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Movie review: Apartheid, politics and rugby are a stirring mix

Movie review: Apartheid, politics and rugby are a stirring mix

History lesson, classic brand of entertainment and stellar performances mark the arrival of “Invictu
Movie review: Apartheid, politics and rugby are a stirring mix
Morgan Freeman, left, portrays Nelson Mandela and Matt Damon portrays rugby star Francois Pienaar in a scene from the film &quot;Invictus.&quot;

History lesson, classic brand of entertainment and stellar performances mark the arrival of “Invictus,” a testament to the legacy inspired by the return of a native and genuine hero, Nelson Mandela.

In eons to come, I suspect there will be other movies devoted to the enduring symbol of South African freedom; nor would I be surprised if future offerings supply details that “Invictus” omits or avoids. Still, this Clint Eastwood drama captures the inherent dignity we associate with a cry for freedom and the honor we accord a man whose achievements are unparalleled in modern times.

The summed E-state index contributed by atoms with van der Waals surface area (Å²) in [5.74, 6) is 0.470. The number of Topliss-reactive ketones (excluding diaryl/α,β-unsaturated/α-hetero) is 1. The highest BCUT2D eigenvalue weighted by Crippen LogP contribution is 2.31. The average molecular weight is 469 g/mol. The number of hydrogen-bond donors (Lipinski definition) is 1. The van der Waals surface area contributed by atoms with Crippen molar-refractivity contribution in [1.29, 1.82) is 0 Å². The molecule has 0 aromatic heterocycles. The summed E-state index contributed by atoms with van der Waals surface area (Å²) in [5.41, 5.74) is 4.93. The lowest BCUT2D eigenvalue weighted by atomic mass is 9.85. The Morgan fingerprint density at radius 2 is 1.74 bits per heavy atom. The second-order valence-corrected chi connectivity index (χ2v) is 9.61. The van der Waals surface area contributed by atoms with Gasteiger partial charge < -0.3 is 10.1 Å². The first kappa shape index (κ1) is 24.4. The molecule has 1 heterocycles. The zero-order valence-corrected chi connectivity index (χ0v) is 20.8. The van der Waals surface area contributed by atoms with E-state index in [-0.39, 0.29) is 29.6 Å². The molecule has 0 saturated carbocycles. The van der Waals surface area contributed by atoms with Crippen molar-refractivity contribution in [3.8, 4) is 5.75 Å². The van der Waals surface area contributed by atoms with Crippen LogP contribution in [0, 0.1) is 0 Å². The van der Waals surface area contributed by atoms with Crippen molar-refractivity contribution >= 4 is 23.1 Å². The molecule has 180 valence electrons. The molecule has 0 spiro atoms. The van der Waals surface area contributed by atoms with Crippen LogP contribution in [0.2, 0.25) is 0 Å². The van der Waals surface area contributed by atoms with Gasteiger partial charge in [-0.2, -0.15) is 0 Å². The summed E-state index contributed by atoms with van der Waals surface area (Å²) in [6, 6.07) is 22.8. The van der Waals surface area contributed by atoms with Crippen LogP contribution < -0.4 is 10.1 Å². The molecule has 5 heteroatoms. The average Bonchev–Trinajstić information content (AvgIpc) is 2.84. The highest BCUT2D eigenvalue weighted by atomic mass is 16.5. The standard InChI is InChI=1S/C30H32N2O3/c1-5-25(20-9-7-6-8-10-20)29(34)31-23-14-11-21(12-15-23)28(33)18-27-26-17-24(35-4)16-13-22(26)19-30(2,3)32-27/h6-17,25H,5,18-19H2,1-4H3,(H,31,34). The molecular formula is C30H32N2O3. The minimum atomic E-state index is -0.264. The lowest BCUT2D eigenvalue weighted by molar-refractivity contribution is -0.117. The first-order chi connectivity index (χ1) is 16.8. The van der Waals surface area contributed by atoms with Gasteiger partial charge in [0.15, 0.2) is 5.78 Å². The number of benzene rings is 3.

Here, then, is a movie about Nelson Mandela, South Africa after apartheid, and, of all things, a movie centered on the sport of rugby, together with the zeal it inspires in a fractious nation. Rugby, politics and apartheid: How’s that for a movie formula, graced by the presence of Morgan Freeman and a spirited performance by Matt Damon.

The film’s title seems tacked on. It’s a reference to a popular poem of the day, whose most prominent lines read:

‘Invictus’

DIRECTED BY: Clint Eastwood

STARRING: Morgan Freeman, Matt Damon, Langley Kirkwood and Grant Roberts

RATED: PG-13

RUNNING TIME: 132 minutes

“I am the master of my fate:

I am the captain of my soul.”

Not a masterpiece

All that said, “Invictus” is far from being a glowing masterpiece. Consider it a primer, a salute to nobility, and one more reminder that Freeman is a sensitive artist adept at creating a vivid sense of character without having to shout to the rafters.

Damon plays Francois Pienaar, captain of the Springboks, whose recent 1995 loss renders the team as underdogs. The white athletes are in no mood to party, but as the movie has it, national pride usurps racial prejudice. Hail to Mandela, glory to tolerance, and hooray for indomitable team spirit and international bragging rights.

“This is the time to build our nation,” says Mandela in dulcet tones. Finally, we are treated to the finals with fans going wild, and most of us rooting for the underdogs.

I’m guessing here that the battle may not please hardened fans, even if the action seems brutal. Here, it seems, Eastwood is pulling out all the stops, so eager is he to extract dramatic action. It’s not Eastwood at his best.

But somehow, these tilts are forgivable. Give the man and his nation their due. Expose children to the sequence of unfolding events, and then, let us go on.

Reach film critic Dan DiNicola at [email protected]

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